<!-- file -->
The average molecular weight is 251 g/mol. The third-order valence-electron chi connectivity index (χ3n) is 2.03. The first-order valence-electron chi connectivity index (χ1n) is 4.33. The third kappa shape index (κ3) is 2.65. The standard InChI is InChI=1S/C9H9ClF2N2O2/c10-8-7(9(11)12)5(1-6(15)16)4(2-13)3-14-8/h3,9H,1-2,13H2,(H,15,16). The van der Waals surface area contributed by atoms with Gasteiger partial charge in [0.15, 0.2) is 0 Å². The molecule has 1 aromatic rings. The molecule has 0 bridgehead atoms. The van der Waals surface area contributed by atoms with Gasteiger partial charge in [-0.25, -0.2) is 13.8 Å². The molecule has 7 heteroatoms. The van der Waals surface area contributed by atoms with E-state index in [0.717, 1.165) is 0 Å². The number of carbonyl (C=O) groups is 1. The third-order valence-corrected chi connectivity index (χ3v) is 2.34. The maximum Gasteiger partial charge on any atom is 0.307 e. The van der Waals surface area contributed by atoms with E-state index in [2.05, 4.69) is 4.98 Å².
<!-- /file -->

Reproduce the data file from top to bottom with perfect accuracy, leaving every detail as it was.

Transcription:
The average molecular weight is 251 g/mol. The third-order valence-electron chi connectivity index (χ3n) is 2.03. The first-order valence-electron chi connectivity index (χ1n) is 4.33. The third kappa shape index (κ3) is 2.65. The standard InChI is InChI=1S/C9H9ClF2N2O2/c10-8-7(9(11)12)5(1-6(15)16)4(2-13)3-14-8/h3,9H,1-2,13H2,(H,15,16). The van der Waals surface area contributed by atoms with Gasteiger partial charge in [0.15, 0.2) is 0 Å². The molecule has 1 aromatic rings. The molecule has 0 bridgehead atoms. The van der Waals surface area contributed by atoms with Gasteiger partial charge in [-0.25, -0.2) is 13.8 Å². The molecule has 7 heteroatoms. The van der Waals surface area contributed by atoms with E-state index in [0.717, 1.165) is 0 Å². The number of carbonyl (C=O) groups is 1. The third-order valence-corrected chi connectivity index (χ3v) is 2.34. The maximum Gasteiger partial charge on any atom is 0.307 e. The van der Waals surface area contributed by atoms with E-state index in [2.05, 4.69) is 4.98 Å².